|29 April 2000
YouCanDraw.com's Insiders Communique
In this issue:
1) Summer around the corner: good news for caricaturists
2) The heavy side of Drawing: dealing with frustration
Hope you're all having a great weekend! Can you believe it's almost May? We're almost a third of the way into the year 2000 - and in the northern hemisphere that means Summer is right around the corner. I have some unofficial, anecdotal studies that suggest summertime brings more work for caricaturists. Any of you out there have similar experience? There's all the school graduation parties, art fairs, back yard parties...maybe things like outdoor parties is a phenomenon of the more northern countries or states (or far southern - if you're south of the Equator). Tad B., Ohio - do you have any idea?
Ok, on with this weeks communique.
2) Frustrated? Quick review of the basics. I've had several emails recently that suggest to me some first time drawers are jumping way ahead in the lessons - and getting frustrated. I know the feeling - they're excited, they're enthusiastic and they want to see their drawings just take off. And then it's the old "hit the wall feeling". And that's when it's easy to beat yourself up and get discouraged: "I can't do this, I stink at this, why am I wasting my time?"
It's fine to jump ahead, but it's important to realize you're doing just that: jumping ahead. If you do get discouraged, get frustrated - take a break. Sometimes just leaving it alone for awhile gives your subconscious a chance to chew on all the new info. You'll know you're ready to get back to it in an hour, or a day, or a week. (Try to draw a little every week though or it will get tougher to get back to it.)
If you're so frustrated you want to rip up your drawings, or punch the wall, well then do what I used to do: rip up the drawings! (hitting the wall does NOT help - especially if it's your drawing hand...if you have to hit something, find a bean bag or a punching bag.) But if it helps, tear up those nasty pictures, crumple them up, jump up and down on them, stab the pad with your pencil, once I even road over a pad of paper with a neighbors rider lawn mower. Man that felt good! (It took me the next hour to rake up the yard though and my parents sure weren't happy with me...but I was grinning the whole time.)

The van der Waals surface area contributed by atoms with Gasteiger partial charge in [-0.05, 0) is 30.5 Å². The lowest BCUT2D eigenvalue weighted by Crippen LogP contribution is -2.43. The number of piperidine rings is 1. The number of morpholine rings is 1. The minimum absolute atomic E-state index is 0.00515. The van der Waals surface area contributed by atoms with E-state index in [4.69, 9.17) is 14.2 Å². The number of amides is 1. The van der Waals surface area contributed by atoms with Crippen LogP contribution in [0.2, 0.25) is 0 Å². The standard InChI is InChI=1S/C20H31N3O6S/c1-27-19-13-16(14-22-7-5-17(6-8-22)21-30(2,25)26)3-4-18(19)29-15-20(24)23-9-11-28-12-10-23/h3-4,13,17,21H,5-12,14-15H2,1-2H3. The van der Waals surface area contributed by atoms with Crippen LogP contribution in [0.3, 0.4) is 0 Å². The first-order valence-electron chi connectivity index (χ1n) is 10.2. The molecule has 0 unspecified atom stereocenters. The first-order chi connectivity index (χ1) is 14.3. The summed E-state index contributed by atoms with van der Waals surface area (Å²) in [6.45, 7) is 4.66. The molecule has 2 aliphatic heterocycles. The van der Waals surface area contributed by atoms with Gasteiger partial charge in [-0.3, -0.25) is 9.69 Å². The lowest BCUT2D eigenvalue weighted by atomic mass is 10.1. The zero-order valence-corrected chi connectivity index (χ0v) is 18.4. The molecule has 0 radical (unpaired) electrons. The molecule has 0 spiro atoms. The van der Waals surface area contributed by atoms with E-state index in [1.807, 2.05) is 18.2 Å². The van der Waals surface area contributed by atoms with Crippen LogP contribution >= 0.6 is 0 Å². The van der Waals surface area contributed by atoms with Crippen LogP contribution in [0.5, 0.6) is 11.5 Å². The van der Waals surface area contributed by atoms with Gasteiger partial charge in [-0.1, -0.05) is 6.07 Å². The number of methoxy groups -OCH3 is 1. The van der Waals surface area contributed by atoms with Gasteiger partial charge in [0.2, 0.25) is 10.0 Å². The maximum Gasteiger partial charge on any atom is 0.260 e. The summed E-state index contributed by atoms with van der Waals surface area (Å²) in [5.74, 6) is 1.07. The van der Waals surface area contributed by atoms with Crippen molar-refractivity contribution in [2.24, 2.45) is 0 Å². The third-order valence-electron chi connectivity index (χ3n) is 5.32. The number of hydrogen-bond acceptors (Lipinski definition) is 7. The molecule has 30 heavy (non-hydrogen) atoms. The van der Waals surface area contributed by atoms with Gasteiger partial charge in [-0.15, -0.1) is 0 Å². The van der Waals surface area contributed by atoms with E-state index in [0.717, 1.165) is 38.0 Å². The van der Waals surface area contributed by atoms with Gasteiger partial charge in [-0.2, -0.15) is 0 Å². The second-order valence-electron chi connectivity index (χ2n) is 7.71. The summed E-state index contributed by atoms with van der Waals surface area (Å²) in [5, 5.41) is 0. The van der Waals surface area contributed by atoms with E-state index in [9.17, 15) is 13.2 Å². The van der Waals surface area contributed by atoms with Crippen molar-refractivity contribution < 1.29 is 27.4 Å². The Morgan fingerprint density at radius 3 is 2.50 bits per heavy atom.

Throw a tantrum!
It's ok to feel crappy - but it's also important to acknowledge you're feeling crappy. If you're going to throw a tantrum (like I used to) let people know this part of your technique - it's not them. And it's just a stage. It helps you get let off the steam. In a way it's a form of complaining too - and we're not allowed to complain these days.
Psychologist's call the stuffing of all these feelings "Post-modernist repression" or something like that. Maybe so. Whatever you call it, complaining's just not a sanctioned skill these days. I think people turn into chronic whiners when they're not allowed to get out what's bugging them in one clean, cathartic episode. They just hiss it out like a slow leak in tire.
Back a few thousand years, there were rituals for getting dealing with and getting rid of pain, for grieving, and for complaining. Funerals are ritualized grief. "Singing the blues" is a home grown, sanctioned, "post-modern" form of ritualized grief - complaining if you will. It works out that if you don't have a venue for venting, you get stuck. Find out what works for you. I hereby give you permission to complain, throw a tantrum, cry, get negative! - anything if it releases you from that grip and allows you to move on.
If drawing is something you've always wanted to do the stakes WILL be high when you first start. Why?
First, your own expectations might be too high - This (drawing) is something you identify with - you think of yourself on some level you're already an artist - you have all these pictures in your head of what you OUGHT to be drawing like. The frustration and pain come about when your first drawings don't match that pre-formed expectation.